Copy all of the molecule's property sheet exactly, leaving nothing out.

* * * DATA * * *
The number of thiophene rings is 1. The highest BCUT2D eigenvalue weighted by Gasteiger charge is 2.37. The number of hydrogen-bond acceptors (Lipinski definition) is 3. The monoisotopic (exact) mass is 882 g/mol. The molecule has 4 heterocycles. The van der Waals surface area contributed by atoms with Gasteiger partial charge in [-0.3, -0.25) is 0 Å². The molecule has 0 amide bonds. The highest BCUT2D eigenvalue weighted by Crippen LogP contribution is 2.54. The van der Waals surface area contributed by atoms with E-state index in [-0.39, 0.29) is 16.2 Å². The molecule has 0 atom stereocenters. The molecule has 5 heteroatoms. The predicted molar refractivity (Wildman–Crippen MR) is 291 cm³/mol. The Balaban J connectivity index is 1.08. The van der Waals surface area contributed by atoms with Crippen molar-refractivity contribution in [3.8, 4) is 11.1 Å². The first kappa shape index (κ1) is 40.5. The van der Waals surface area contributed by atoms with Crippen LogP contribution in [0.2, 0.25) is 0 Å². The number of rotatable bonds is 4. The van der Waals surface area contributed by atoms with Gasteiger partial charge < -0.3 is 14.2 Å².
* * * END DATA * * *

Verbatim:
The number of thiophene rings is 1. The highest BCUT2D eigenvalue weighted by Gasteiger charge is 2.37. The number of hydrogen-bond acceptors (Lipinski definition) is 3. The monoisotopic (exact) mass is 882 g/mol. The molecule has 4 heterocycles. The van der Waals surface area contributed by atoms with Gasteiger partial charge in [-0.3, -0.25) is 0 Å². The molecule has 0 amide bonds. The highest BCUT2D eigenvalue weighted by Crippen LogP contribution is 2.54. The van der Waals surface area contributed by atoms with E-state index in [-0.39, 0.29) is 16.2 Å². The molecule has 0 atom stereocenters. The molecule has 5 heteroatoms. The predicted molar refractivity (Wildman–Crippen MR) is 291 cm³/mol. The Balaban J connectivity index is 1.08. The van der Waals surface area contributed by atoms with Crippen molar-refractivity contribution in [3.8, 4) is 11.1 Å². The first kappa shape index (κ1) is 40.5. The van der Waals surface area contributed by atoms with Crippen LogP contribution in [0.2, 0.25) is 0 Å². The number of rotatable bonds is 4. The van der Waals surface area contributed by atoms with Gasteiger partial charge < -0.3 is 14.2 Å².